A silver lining in the stock market collapse: a lower tax bill for Roth IRA conversions


Here’s a way to take advantage of the stock market dive: consider making a Roth conversion.
You take the retirement money you currently have in traditional IRAs and move them to a Roth IRA. Given the way the Dow Jones Industrial Average
+ 2.39%

and the S&P 500 index
+ 1.15%

have plunged by about a third in recent weeks, your retirement account is worth much less than it once was. It also means that your tax bill for a conversion will be lower than the market a few weeks ago.

A conversion is often presented as a way to avoid having to take a minimum required distribution (RMD) which is part of a traditional IRA. After a Roth IRA has been open for five years, it also allows you to leave a tax-free inheritance to your heirs. Plus, when you withdraw money, you don’t pay taxes, another great benefit.
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But before deciding to do a Roth conversion, consider these three questions.

1. Do you have money to pay taxes now?

How much money do you really have? Remember that you will have to pay taxes during this move. As the coronavirus pandemic closes and is expected to cost their jobs millions of dollars, even temporarily, allow yourself a lot of leeway before you part with your money for Roth conversion taxes.
Without the money to pay these taxes, you are taking the money from an underperforming investment to pay this year’s taxes. But the ripple effect is even more important. There will be even less equity to build in the long term. Also, using IRA funds to pay taxes now will not only reduce your retirement funds but will count as a taxable withdrawal for 2020. This results in more income taxes and possibly a penalty if you are no more than 59 and a half this year.
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2. Do you have a Roth option by work?

Many companies have an option designated Roth 401 (k) for retirement funds subject to the same rules as a traditional 401 (k). Additionally, anyone with earned income can contribute to a Roth IRA within certain income limits. Your best strategy may be to start making ongoing contributions to your Roth option at work or to a Roth IRA now. When you retire, you will have the choice between several investments to make your retirement withdrawals without making any conversion.
Now that the age to take RMD on your IRA has risen to 72 years, instead of 70 ½, the tax impact of these payments may be lower. This can have an impact on your decision making process more than what the stock market is currently doing.
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3. What do you think your tax rate will be, now and in the future?

An advantage of a Roth IRA is that when the money comes out, no income tax will be due because the taxes have already been paid. When you withdraw money from IRAs and traditional pension plans, you pay taxes at your marginal income tax rate because the money that was paid into your IRA was income before taxes were paid. are collected.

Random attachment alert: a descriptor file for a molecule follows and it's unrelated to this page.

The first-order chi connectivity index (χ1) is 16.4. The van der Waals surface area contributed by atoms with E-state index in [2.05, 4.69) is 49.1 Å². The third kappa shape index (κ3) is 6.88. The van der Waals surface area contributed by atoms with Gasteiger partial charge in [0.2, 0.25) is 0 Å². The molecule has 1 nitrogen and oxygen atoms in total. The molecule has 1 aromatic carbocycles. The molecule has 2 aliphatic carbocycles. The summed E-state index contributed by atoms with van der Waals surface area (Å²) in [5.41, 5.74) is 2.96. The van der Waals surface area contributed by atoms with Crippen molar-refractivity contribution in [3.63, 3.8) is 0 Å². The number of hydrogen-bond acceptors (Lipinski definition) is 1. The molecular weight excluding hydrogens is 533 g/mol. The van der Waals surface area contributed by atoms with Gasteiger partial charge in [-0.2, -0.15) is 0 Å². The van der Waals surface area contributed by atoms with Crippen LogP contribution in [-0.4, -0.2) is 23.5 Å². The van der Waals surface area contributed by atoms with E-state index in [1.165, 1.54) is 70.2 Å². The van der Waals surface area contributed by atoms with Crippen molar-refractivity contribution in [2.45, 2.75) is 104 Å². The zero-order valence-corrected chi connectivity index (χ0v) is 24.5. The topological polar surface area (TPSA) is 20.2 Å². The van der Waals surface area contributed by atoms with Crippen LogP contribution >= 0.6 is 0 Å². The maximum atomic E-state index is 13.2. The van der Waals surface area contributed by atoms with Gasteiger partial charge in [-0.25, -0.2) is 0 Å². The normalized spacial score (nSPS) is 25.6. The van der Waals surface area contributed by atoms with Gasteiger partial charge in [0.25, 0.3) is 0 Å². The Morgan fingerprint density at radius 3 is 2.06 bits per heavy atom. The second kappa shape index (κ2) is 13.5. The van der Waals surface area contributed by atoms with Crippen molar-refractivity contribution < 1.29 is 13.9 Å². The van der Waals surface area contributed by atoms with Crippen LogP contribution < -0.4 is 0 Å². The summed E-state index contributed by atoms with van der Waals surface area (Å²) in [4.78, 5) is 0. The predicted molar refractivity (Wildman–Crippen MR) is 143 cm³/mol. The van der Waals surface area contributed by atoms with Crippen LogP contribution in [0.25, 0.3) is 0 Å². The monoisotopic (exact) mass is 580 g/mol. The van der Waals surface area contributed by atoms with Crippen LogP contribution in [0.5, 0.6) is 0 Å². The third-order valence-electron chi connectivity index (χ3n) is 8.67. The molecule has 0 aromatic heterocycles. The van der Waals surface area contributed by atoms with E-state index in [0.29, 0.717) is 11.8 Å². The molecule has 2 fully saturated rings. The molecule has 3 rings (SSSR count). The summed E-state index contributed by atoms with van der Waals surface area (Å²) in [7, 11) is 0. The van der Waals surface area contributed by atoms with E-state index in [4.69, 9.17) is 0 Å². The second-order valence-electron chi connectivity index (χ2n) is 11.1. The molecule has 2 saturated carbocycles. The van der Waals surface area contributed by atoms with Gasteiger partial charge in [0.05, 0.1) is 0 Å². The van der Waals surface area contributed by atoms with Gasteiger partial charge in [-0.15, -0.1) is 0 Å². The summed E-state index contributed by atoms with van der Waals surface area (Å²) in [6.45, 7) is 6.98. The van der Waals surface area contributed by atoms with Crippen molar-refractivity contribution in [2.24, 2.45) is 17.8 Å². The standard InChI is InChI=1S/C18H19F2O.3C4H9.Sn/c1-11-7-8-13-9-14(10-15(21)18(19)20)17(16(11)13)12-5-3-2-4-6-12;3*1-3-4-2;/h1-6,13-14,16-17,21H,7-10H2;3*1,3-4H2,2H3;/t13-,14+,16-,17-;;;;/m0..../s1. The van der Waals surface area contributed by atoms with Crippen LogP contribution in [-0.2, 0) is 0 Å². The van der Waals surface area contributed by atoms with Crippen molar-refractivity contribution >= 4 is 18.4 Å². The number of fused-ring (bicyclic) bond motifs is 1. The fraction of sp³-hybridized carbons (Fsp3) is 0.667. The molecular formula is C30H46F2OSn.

Your income tax for this year is based on income, so you can calculate this rate since you can predict your income – or at least you could before the coronavirus pandemic. What a Roth conversion requires is also knowing (or guessing) your retirement tax rate. The more time you have before retirement, the more you don’t know.
If you are currently working and you are in the 24% tax bracket, the current deduction for money you hide can be a great annual tax savings and hard to lose. However, if you have large assets on which you will pay deferred taxes in retirement, this may be the time to make a change with the declining market.
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Here are some key facts to know about Roth conversions:
• Monitoring is important – 60 days is the limit between withdrawing money from your IRA and depositing in a Roth IRA.
• Opening a new Roth IRA account is a necessity. There is no need to change investment companies.
• Consult the IRS rules here.
• Be sure of this decision as it cannot be reversed. The 2017 Tax Reduction and Jobs Act closed a loophole that allowed people to reverse their decision.
Remember, switching to a Roth is about your future withdrawals. Switching from a traditional IRA to a Roth will not improve the return on your investment; you can change your investments at any time in your accounts.
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Whether to change or not is a deeply personal and specific issue to consider.
In these times of stress and financial ambiguity, we all want to act. The best time to analyze and decide is from a clear place of understanding. If you need help sorting out the details of your finances, now may be the time to find your own licensed financial planner to guide you. This Chartered Financial Planner Standards Council website can help you find one in your area.
CD Moriarty, CFP is a Vermont-based speaker, writer and financial coach who wants to create financial peace of mind for others. She can be reached through her website at www.MoneyPeace.com.


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